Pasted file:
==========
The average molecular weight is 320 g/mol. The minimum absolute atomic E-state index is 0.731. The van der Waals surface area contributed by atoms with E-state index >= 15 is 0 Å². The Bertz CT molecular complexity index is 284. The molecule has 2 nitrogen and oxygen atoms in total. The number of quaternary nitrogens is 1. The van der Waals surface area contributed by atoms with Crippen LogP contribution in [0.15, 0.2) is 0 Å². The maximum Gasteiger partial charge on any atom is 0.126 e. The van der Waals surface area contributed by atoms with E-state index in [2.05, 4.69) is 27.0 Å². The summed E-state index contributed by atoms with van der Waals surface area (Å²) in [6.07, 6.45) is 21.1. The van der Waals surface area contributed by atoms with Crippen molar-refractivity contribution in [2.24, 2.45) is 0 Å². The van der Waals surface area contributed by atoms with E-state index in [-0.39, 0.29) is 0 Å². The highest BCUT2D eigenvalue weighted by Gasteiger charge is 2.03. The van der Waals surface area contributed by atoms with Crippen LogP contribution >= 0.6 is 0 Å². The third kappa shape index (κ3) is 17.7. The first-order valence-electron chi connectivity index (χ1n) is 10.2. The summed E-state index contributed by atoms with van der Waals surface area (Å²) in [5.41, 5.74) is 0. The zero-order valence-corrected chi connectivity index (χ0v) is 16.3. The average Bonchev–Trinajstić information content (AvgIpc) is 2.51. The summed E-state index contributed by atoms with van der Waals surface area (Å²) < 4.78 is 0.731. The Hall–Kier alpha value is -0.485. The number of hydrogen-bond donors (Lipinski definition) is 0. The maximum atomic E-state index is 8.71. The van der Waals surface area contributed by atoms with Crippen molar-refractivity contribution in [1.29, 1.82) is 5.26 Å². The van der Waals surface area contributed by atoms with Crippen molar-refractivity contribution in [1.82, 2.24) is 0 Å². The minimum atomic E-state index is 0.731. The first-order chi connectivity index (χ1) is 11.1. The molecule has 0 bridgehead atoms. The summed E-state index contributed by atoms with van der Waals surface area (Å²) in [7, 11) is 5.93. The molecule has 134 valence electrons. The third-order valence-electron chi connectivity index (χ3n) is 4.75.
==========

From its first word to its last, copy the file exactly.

The average molecular weight is 320 g/mol. The minimum absolute atomic E-state index is 0.731. The van der Waals surface area contributed by atoms with E-state index >= 15 is 0 Å². The Bertz CT molecular complexity index is 284. The molecule has 2 nitrogen and oxygen atoms in total. The number of quaternary nitrogens is 1. The van der Waals surface area contributed by atoms with Crippen LogP contribution in [0.15, 0.2) is 0 Å². The maximum Gasteiger partial charge on any atom is 0.126 e. The van der Waals surface area contributed by atoms with E-state index in [2.05, 4.69) is 27.0 Å². The summed E-state index contributed by atoms with van der Waals surface area (Å²) in [6.07, 6.45) is 21.1. The van der Waals surface area contributed by atoms with Crippen molar-refractivity contribution in [2.24, 2.45) is 0 Å². The van der Waals surface area contributed by atoms with E-state index in [-0.39, 0.29) is 0 Å². The highest BCUT2D eigenvalue weighted by Gasteiger charge is 2.03. The van der Waals surface area contributed by atoms with Crippen LogP contribution >= 0.6 is 0 Å². The third kappa shape index (κ3) is 17.7. The first-order valence-electron chi connectivity index (χ1n) is 10.2. The summed E-state index contributed by atoms with van der Waals surface area (Å²) in [5.41, 5.74) is 0. The zero-order valence-corrected chi connectivity index (χ0v) is 16.3. The average Bonchev–Trinajstić information content (AvgIpc) is 2.51. The summed E-state index contributed by atoms with van der Waals surface area (Å²) < 4.78 is 0.731. The Hall–Kier alpha value is -0.485. The number of hydrogen-bond donors (Lipinski definition) is 0. The maximum atomic E-state index is 8.71. The van der Waals surface area contributed by atoms with Crippen molar-refractivity contribution in [1.29, 1.82) is 5.26 Å². The van der Waals surface area contributed by atoms with Crippen molar-refractivity contribution in [1.82, 2.24) is 0 Å². The minimum atomic E-state index is 0.731. The first-order chi connectivity index (χ1) is 11.1. The molecule has 0 bridgehead atoms. The summed E-state index contributed by atoms with van der Waals surface area (Å²) in [7, 11) is 5.93. The molecule has 134 valence electrons. The third-order valence-electron chi connectivity index (χ3n) is 4.75.